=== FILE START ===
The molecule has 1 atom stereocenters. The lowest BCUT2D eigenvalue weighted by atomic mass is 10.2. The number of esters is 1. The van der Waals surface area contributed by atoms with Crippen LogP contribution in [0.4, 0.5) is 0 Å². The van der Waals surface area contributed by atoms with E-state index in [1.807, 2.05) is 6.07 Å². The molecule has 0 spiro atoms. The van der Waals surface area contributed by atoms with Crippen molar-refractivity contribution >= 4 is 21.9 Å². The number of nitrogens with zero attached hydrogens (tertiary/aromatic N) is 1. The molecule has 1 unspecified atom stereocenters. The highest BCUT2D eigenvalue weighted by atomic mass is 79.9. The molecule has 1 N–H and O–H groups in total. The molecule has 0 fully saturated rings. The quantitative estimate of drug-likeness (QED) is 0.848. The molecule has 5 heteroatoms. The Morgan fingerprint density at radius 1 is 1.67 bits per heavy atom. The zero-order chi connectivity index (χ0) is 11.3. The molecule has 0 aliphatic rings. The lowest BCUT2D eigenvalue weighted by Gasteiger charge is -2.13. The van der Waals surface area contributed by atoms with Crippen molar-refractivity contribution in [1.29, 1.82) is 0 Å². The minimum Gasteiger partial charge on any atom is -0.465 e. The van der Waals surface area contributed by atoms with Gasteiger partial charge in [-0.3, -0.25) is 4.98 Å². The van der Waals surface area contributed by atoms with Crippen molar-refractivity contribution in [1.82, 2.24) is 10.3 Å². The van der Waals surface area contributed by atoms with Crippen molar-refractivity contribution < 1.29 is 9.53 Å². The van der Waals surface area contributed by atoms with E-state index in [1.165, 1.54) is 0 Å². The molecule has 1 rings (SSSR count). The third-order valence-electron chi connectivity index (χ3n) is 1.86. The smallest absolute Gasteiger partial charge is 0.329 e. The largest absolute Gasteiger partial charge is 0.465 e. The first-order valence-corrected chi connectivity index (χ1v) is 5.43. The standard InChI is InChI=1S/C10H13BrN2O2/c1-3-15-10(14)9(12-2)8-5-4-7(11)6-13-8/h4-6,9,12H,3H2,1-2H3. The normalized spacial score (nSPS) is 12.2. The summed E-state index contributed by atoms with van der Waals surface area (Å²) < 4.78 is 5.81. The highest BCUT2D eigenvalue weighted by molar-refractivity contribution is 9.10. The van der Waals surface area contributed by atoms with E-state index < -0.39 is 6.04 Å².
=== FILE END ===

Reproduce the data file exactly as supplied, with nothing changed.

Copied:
The molecule has 1 atom stereocenters. The lowest BCUT2D eigenvalue weighted by atomic mass is 10.2. The number of esters is 1. The van der Waals surface area contributed by atoms with Crippen LogP contribution in [0.4, 0.5) is 0 Å². The van der Waals surface area contributed by atoms with E-state index in [1.807, 2.05) is 6.07 Å². The molecule has 0 spiro atoms. The van der Waals surface area contributed by atoms with Crippen molar-refractivity contribution >= 4 is 21.9 Å². The number of nitrogens with zero attached hydrogens (tertiary/aromatic N) is 1. The molecule has 1 unspecified atom stereocenters. The highest BCUT2D eigenvalue weighted by atomic mass is 79.9. The molecule has 1 N–H and O–H groups in total. The molecule has 0 fully saturated rings. The quantitative estimate of drug-likeness (QED) is 0.848. The molecule has 5 heteroatoms. The Morgan fingerprint density at radius 1 is 1.67 bits per heavy atom. The zero-order chi connectivity index (χ0) is 11.3. The molecule has 0 aliphatic rings. The lowest BCUT2D eigenvalue weighted by Gasteiger charge is -2.13. The van der Waals surface area contributed by atoms with Crippen molar-refractivity contribution in [1.29, 1.82) is 0 Å². The minimum Gasteiger partial charge on any atom is -0.465 e. The van der Waals surface area contributed by atoms with Gasteiger partial charge in [-0.3, -0.25) is 4.98 Å². The van der Waals surface area contributed by atoms with Crippen molar-refractivity contribution in [1.82, 2.24) is 10.3 Å². The van der Waals surface area contributed by atoms with Crippen molar-refractivity contribution < 1.29 is 9.53 Å². The van der Waals surface area contributed by atoms with E-state index in [1.165, 1.54) is 0 Å². The molecule has 1 rings (SSSR count). The third-order valence-electron chi connectivity index (χ3n) is 1.86. The smallest absolute Gasteiger partial charge is 0.329 e. The largest absolute Gasteiger partial charge is 0.465 e. The first-order valence-corrected chi connectivity index (χ1v) is 5.43. The standard InChI is InChI=1S/C10H13BrN2O2/c1-3-15-10(14)9(12-2)8-5-4-7(11)6-13-8/h4-6,9,12H,3H2,1-2H3. The normalized spacial score (nSPS) is 12.2. The summed E-state index contributed by atoms with van der Waals surface area (Å²) < 4.78 is 5.81. The highest BCUT2D eigenvalue weighted by molar-refractivity contribution is 9.10. The van der Waals surface area contributed by atoms with E-state index < -0.39 is 6.04 Å².